Identification of putative peptide paracrines/hormones in the water flea Daphnia pulex (Crustacea; Branchiopoda; Cladocera) using transcriptomics and immunohistochemistry.
ABSTRACT The cladoceran crustacean Daphnia pulex has emerged as a model species for many biological fields, in particular environmental toxicology and toxicogenomics. Recently, this species has been the subject of an extensive transcriptome project, resulting in the generation and public deposition of over 150,000 expressed sequence tags (ESTs). This resource makes D. pulex an excellent model for protein discovery using bioinformatics. Here, in silico searches of the D. pulex EST database were conducted to identify transcripts encoding putative peptide precursors. Moreover, the mature peptides contained within the deduced prepro-hormones were predicted using online peptide processing programs and homology to known arthropod isoforms. In total, 63 putative peptide-encoding ESTs were identified encompassing 14 distinct peptide families/subfamilies: A-type allatostatin, B-type allatostatin, C-type allatostatin, bursicon (both alpha and beta subunit peptides), crustacean cardioactive peptide (CCAP), crustacean hyperglycemic hormone (CHH)/ion transport peptide (both CHH- and moult-inhibiting hormone-like subfamilies), diuretic hormone (calcitonin-like), ecdysis-triggering hormone (ETH), FMRFamide (both neuropeptide F and short neuropeptide F subfamilies), orcokinin and pigment dispersing hormone. From these transcripts, the structures of 76 full-length/partial peptides were predicted, which included the first C-type allatostatin-like peptide identified from a crustacean, the first crustacean calcitonin-like diuretic hormone, an undescribed CCAP isoform, two hitherto unknown ETH variants, and two new orcokinins. Neuronal localization of several of the identified peptide families was confirmed using immunohistochemitry (i.e. A-type allatostatin, CCAP, FMRFamide and PDH). In addition, immunohistochemical analyses identified other putative neuropeptides for which no ESTs had been found (i.e. corazonin, insect kinin, proctolin, red pigment concentrating hormone, SIFamide, sulfakinin and tachykinin-related peptide). Collectively, the data presented here not only catalog an extensive array of putative D. pulex peptide paracrines/hormones, but also provide a strong foundation for future investigations of the effects of environmental/anthropogenic stressors on peptidergic control in this model organism.
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ABSTRACT: In many animal species, copulation elicits a number of physiological and behavioral changes in the female partner. In Drosophila melanogaster, the main molecular effector of these physiological responses has been identified as sex peptide (SP). The sex peptide receptor (SPR) has been characterized and recently, its activation by Drosophila myoinhibiting peptides (MIPs) - in addition to SP - has been demonstrated. The myoinhibiting peptides are members of a conserved peptide family, also known as B-type allatostatins, which generally feature the C-terminal motif -WX6Wamide.General and Comparative Endocrinology 02/2013; 188. DOI:10.1016/j.ygcen.2013.02.014 · 2.67 Impact Factor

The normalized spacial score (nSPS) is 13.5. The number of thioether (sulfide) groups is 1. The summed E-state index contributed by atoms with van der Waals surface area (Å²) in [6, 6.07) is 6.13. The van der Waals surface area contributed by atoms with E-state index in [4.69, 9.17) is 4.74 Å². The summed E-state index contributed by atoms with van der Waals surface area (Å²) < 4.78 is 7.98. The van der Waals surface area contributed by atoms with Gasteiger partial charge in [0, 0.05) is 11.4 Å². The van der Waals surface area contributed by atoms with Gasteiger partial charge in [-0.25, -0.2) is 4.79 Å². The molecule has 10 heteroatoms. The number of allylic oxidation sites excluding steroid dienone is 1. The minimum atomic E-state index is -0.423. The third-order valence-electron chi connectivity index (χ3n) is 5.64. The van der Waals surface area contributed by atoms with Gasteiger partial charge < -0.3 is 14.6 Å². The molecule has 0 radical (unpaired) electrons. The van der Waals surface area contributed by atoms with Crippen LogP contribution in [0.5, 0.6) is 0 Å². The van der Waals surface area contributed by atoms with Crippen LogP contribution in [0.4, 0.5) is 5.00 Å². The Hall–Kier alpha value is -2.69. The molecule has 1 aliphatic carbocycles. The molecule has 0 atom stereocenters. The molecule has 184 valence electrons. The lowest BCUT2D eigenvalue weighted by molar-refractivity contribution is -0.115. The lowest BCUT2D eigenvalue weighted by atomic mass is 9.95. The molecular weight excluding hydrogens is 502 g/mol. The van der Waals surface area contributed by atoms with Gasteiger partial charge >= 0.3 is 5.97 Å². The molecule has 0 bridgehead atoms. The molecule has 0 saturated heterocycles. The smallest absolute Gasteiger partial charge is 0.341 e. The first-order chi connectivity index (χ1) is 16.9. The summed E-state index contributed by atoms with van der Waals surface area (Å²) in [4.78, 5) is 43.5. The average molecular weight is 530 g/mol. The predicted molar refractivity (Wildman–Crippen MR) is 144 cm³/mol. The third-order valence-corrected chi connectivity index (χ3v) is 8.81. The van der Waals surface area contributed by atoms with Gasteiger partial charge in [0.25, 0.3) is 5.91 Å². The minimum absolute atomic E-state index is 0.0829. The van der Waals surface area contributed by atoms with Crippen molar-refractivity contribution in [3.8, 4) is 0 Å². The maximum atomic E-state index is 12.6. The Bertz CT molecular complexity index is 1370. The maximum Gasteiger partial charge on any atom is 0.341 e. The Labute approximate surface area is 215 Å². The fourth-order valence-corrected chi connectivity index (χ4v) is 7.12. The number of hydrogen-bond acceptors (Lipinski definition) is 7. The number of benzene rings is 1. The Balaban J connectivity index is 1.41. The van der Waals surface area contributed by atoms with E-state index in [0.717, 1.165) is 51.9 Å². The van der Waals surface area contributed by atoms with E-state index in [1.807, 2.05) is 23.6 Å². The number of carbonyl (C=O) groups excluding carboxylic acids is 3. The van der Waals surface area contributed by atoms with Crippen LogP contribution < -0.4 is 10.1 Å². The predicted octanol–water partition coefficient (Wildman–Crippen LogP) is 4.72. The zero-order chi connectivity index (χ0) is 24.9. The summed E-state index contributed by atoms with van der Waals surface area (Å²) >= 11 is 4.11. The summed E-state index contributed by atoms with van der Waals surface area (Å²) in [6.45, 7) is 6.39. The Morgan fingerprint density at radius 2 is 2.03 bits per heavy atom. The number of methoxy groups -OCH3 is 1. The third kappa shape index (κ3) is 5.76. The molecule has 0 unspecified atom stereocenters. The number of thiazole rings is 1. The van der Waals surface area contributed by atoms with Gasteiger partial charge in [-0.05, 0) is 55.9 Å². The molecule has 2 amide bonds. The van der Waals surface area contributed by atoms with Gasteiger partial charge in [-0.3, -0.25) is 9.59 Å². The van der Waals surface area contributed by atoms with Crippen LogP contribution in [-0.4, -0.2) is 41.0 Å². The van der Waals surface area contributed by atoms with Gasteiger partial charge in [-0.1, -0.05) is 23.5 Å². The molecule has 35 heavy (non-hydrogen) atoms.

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ABSTRACT: Insect neuropeptides control various biological processes including growth, development, homeostasis and reproduction. The calcitonin-like diuretic hormone (CT/DH) is one such neuropeptide that has been shown to affect salt and water transport by Malpighian tubules of several insects. With an increase in the number of sequenced insect genomes, CT/DHs have been predicted in several insect species, making it easier to characterize the gene encoding this hormone and determine its function in the species in question. This mini review summarizes the current knowledge on insect CT/DHs, focusing on mRNA and peptide structures, distribution patterns, physiological roles, and receptors in insects.Insect biochemistry and molecular biology 07/2012; 42(10):816-25. DOI:10.1016/j.ibmb.2012.06.006 · 3.42 Impact Factor
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ABSTRACT: Rhodnius prolixus undergoes a period of rapid diuresis after ingesting large blood meals. Neurohormones with either diuretic or anti-diuretic activity control diuresis by acting on several tissues including the Malpighian tubules. One of the neurohormones that potentially plays a role in diuresis is diuretic hormone 31 (DH(31)) which belongs to the insect calcitonin-like family of diuretic hormones. Here we determine the complete cDNA sequences of three Rhopr-DH(31) splice variants (Rhopr-DH(31)-A, Rhopr-DH(31)-B and Rhopr-DH(31)-C) and characterize their expression in unfed fifth-instar R. prolixus. Reverse transcriptase-PCR demonstrates that Rhopr-DH(31) is predominantly expressed in the central nervous system (CNS) of unfed fifth-instars. However, the expression of the three splice variants differs with Rhopr-DH(31)-B expression being the highest followed by Rhopr-DH(31)-A and Rhopr-DH(31)-C, as determined using semi-quantitative Southern blot analysis. Fluorescent in situ hybridization reveals that Rhopr-DH(31) is expressed in a variety of cells in the CNS, including some neurosecretory cells.Molecular and Cellular Endocrinology 01/2011; 331(1):79-88. DOI:10.1016/j.mce.2010.08.012 · 4.24 Impact Factor